Prof. Darren CrotonProfessor of Astrophysics
Centre for Astrophysics & Supercomputing
Swinburne University of Technology
Black holes are amongst the most bizarre objects predicted by Einstein's theory of General Relativity. Many people may not realize that our own galaxy hosts a supermassive black hole at its centre that is three million times more massive than our own Sun! In this talk I will discuss the physics of black holes and their formation, how they can grow to become so massive, active black hole "quasars" in the distant universe, and the unexpected impact that a supermassive black hole can have on the evolution of an entire galaxy. We will finish by side stepping into the exotic world of wormholes, the black hole's tormented cousin.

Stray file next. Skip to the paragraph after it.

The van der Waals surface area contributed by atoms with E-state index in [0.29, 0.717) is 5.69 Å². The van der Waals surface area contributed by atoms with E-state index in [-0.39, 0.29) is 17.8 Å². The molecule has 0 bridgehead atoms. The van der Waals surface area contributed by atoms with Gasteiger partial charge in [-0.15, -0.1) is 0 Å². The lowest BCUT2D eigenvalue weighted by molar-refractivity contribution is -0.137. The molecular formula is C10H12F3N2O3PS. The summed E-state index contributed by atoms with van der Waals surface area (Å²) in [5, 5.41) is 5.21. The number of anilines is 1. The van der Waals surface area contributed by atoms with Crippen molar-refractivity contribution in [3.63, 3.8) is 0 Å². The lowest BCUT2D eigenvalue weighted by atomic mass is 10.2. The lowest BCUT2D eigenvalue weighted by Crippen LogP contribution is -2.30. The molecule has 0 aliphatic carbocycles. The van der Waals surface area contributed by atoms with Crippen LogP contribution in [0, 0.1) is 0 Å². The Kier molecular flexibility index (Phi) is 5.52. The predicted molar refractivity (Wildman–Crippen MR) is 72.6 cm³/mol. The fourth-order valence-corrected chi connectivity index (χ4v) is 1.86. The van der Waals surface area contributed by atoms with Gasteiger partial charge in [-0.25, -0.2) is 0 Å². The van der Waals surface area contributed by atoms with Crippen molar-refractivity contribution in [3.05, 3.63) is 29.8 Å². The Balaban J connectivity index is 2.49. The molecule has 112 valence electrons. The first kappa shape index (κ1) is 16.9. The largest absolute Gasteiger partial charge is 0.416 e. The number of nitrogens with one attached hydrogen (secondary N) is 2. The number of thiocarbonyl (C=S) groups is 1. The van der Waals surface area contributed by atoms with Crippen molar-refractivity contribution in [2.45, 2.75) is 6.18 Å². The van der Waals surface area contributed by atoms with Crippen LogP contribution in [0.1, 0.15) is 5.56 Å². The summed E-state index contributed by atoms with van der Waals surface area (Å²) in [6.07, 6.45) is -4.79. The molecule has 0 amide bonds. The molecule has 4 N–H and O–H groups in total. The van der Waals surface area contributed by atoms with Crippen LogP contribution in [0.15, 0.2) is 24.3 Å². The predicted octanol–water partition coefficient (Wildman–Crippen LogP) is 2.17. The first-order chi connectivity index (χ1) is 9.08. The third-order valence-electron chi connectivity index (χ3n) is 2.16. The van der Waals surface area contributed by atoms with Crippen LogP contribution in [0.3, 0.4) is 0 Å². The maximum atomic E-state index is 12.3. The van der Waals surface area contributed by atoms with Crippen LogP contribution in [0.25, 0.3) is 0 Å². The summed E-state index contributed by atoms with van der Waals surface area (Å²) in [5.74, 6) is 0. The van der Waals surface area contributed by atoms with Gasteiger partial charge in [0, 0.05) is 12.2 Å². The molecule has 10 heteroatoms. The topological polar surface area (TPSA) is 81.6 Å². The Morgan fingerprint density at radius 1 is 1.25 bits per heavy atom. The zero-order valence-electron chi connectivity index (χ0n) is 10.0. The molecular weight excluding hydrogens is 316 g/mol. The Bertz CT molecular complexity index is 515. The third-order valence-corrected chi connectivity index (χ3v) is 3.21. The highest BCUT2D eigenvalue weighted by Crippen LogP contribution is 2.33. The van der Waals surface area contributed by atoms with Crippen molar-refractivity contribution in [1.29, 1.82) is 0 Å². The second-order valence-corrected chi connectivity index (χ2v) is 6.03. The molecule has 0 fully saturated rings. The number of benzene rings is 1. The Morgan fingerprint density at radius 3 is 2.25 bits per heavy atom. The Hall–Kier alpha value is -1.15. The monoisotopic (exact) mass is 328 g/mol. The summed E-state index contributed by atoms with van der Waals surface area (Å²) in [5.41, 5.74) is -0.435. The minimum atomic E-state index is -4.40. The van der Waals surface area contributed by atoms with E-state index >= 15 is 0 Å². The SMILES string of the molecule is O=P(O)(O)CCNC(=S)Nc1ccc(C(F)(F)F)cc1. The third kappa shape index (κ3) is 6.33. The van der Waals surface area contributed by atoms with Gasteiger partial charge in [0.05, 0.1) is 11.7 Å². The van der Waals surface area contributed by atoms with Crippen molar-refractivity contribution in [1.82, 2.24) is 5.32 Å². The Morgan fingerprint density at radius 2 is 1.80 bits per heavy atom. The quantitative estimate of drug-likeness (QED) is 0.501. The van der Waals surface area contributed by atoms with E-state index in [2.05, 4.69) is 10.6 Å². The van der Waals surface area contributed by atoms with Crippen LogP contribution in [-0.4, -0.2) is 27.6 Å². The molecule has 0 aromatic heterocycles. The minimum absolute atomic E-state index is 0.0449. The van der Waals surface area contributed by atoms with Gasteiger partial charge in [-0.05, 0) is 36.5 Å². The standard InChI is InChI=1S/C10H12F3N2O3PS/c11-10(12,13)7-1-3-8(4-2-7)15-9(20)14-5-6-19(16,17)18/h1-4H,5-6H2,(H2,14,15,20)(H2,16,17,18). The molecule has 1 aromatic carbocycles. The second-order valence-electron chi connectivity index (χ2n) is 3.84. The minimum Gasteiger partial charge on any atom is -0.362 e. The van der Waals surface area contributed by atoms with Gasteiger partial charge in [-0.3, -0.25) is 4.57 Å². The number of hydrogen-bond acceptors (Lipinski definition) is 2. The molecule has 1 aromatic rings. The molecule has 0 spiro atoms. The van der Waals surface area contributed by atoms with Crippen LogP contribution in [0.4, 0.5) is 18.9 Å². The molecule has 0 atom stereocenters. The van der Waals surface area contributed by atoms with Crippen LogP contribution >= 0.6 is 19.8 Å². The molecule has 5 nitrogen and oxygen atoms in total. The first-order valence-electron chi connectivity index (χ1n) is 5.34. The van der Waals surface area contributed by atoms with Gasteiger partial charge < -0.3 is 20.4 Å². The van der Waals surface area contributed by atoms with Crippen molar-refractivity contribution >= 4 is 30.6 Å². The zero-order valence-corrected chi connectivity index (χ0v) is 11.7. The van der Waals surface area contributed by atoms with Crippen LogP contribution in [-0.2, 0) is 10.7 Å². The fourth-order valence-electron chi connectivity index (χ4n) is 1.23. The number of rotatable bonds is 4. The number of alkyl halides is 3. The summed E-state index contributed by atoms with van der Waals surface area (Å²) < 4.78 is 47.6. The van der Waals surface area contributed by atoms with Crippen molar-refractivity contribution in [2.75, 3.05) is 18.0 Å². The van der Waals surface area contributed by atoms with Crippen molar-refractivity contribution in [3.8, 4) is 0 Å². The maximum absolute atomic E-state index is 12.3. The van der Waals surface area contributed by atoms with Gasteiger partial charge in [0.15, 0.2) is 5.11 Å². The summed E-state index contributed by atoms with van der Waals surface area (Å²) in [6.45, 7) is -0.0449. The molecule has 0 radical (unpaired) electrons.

Prof. Darren Croton is a theoretical and numerical astrophysicist from Swinburne University's Centre for Astrophysics and Supercomputing. His research explores the formation and evolution of galaxies in the local and distant Universe, using both supercomputer simulations and large observational data sets. He founded the Theoretical Astrophysical Observatory (TAO), an online virtual laboratory where astronomers can build and analyse their own virtual universes. A recent focus has been the "big data" challenges facing astronomy, brought about by the ever increasing sensitivity and size of the telescopes and supercomputers astronomers routinely use.